[Coral-List] Proliferation of Acropora prolifera

Zoe Richards Zoe.Richards at museum.wa.gov.au
Tue Sep 10 02:55:26 EDT 2013

Dear coral-listers

Thank you for drawing our attention to the expansion of A. prolifera populations - this is absolutely fascinating given the depletions that are occurring to populations of many other Acropora species.  Furthermore,  it is very intriguing to learn of individuals  of A. prolifera with multiple morphologies. While various seminal studies have confirmed A. prolifera has a hybrid ancestry - the contention surrounding 'hybrids' runs deep and as Vassil points out - the hybrid stigma provides a huge challenge for threatened species conservation (see Richards et al., 2010 for further discussion of the mismatch between threatened species listing processes and real-world conservation needs).

As I am sure most of you are aware, in the Indo-Pacific Acropora communities can be exceptionally diverse (up to 60 Acropora species at a single location).  For a handful of the ~ 35 Indo-Pacific Acropora species that I have examined, nuclear and mitochondrial sequencing has revealed some candidate hybrid species (esp. among rare species Richards et al., 2008- PLoS One; Richards et al., 2013 MPE).   Unfortunately however, to date I have not been able to confirm the parental lineages.  Nevertheless, one thing seems for certain, complex evolutionary processes maintain diversity in this genus.  From my view, the processes that maintain diversity and ultimately - lead to speciation are incredibly important to study in our modern day given how rapidly the marine environment is changing.

There are lots of interesting questions yet to be resolved regarding the nature and extent of hybridization via secondary contact or otherwise (in not only corals but many other marine inverts and reef fish - see Hobbs et al., 2009 ) - and I would encourage others to get involved in this line of research.  Overall I agree there is an underlying need to re-evaluate conservation policies for marine inverts.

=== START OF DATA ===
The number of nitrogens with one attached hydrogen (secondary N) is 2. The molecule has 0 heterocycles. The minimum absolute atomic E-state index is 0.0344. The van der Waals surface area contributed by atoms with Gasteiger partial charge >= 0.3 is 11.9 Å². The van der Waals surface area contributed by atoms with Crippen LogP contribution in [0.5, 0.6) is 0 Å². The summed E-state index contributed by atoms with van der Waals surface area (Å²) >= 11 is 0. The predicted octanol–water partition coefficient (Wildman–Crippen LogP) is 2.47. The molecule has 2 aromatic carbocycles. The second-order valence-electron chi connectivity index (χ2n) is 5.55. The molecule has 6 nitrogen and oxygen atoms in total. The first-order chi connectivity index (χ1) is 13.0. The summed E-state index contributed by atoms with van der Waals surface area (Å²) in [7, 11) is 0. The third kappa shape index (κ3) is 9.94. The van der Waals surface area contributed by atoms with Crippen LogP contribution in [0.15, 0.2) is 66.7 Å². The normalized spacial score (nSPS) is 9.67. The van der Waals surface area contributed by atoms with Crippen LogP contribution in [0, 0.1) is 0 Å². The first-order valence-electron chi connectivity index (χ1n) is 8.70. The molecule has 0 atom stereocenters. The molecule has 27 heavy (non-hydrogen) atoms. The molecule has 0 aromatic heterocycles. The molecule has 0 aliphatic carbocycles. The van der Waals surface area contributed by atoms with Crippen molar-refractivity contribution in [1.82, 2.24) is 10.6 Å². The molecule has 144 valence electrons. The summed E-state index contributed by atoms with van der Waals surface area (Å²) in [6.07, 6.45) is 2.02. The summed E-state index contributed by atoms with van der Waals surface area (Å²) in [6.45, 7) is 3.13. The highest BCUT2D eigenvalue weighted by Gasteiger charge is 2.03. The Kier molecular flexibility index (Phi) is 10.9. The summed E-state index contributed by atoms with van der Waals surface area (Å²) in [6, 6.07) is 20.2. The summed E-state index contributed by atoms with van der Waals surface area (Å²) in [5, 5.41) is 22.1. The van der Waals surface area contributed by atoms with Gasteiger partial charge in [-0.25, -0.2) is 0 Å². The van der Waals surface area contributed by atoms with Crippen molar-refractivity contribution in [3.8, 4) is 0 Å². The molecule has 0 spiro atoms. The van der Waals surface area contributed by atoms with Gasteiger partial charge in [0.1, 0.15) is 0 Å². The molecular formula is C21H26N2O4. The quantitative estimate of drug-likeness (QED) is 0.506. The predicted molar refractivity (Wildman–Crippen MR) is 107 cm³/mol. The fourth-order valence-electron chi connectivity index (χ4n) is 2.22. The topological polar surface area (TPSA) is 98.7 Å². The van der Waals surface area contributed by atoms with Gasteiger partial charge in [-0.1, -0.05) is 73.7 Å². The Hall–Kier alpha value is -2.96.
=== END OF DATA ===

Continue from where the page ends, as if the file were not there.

Zoe Richards

-----Original Message-----
From: coral-list-bounces at coral.aoml.noaa.gov [mailto:coral-list-bounces at coral.aoml.noaa.gov] On Behalf Of vassil zlatarski
Sent: Friday, 6 September 2013 10:37 AM
To: Coral -List
Subject: [Coral-List] Proliferation of Acropora prolifera

Dear Coral Friends,

The negligence concerning the present-day importance of the hybrid Acropora prolifera had a grey twist.  Years ago, when it began the process of listing Caribbean Acropora, originally were proposed for listing three species: A palmata, A. cervicornis and A. prolifera.  Immediately, I wrote to the employes moving the process that actually they are not three species, but two and prolifera is a hybrid, in order to attract attention to its nature. Guess what?  The effect was counterproductive, they took prolifera out of the listing process, because only species can be listed!  I continued unsuccessfully to appeal for study and preservation of the hybrid because its recent more frequent presence and growing importance in the time of losing coral reefs.  Is it so difficult to made an amendment to the regulations?  What is the purpose to have regulations if they do not serve for the best?  You see, I am struggling to pay for my involuntary sin.

I would be great if our colleagues with long-term observationshare thoughts about prolifera and the Caribbean Acropora intra-generic shift.  Thanks in advance!



Vassil Zlatarski
D.Sc. (Biology), Ph.D. (Geology)

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